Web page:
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Urban Cooling

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Urban heat mitigation is a priority for many cities that have undergone heat waves in recent years. Vegetation can help reduce the urban heat island by providing shade, modifying thermal properties of the urban fabric, and increasing cooling through evapotranspiration. This has consequences for health and wellbeing of citizens through reduced mortality and morbidity, increased comfort and productivity, and reduced need for air conditioning (A/C). The InVEST urban cooling model calculates an index of heat mitigation based on shade, evapotranspiration, and albedo, as well as distance from cooling islands (e.g. parks).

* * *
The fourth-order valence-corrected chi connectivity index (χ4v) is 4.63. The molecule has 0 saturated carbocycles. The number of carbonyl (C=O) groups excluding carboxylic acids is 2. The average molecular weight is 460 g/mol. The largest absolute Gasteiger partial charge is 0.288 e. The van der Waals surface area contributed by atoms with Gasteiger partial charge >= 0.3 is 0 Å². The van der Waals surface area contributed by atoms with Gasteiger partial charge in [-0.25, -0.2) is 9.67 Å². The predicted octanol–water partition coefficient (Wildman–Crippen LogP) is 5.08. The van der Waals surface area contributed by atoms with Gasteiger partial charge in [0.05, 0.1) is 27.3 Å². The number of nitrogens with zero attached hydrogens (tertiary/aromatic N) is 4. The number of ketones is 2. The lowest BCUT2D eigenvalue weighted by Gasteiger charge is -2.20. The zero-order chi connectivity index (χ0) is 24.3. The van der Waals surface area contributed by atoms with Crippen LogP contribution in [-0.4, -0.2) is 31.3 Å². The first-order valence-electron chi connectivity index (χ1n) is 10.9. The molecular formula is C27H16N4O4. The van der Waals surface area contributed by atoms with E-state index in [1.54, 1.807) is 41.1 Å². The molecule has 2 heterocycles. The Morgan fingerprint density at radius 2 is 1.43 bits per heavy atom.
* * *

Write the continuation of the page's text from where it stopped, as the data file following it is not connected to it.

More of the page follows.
User Guide: 

Urban Cooling

Key References: 

Zawadzka, J. E., Harris, J. A., & Corstanje, R. (2021). Assessment of heat mitigation capacity of urban greenspaces with the use of InVEST urban cooling model, verified with day-time land surface temperature data. Landscape and Urban Planning, 214, 104163. https://doi.org/10.1016/j.landurbplan.2021.104163

Bartesaghi, C., Osmond, P., & Peters, A. (2018). Evaluating the cooling effects of green infrastructure : A systematic review of methods , indicators and data sources. Solar Energy, 166(February), 486-508. https://doi.org/10.1016/j.solener.2018.03.008

Zardo, L., Geneletti, D., Prez-soba, M., & Eupen, M. Van. (2017). Estimating the cooling capacity of green infrastructures to support urban planning. Ecosystem Services, 26, 225-235. https://doi.org/10.1016/j.ecoser.2017.06.016

Phelan, P. E., Kaloush, K., Miner, M., Golden, J., Phelan, B., Iii, H. S., & Taylor, R. A. (2015). Urban Heat Island: Mechanisms , Implications , and Possible Remedies. Annual Review of Environment and Resources, 285-309. https://doi.org/10.1146/annurev-environ-102014-021155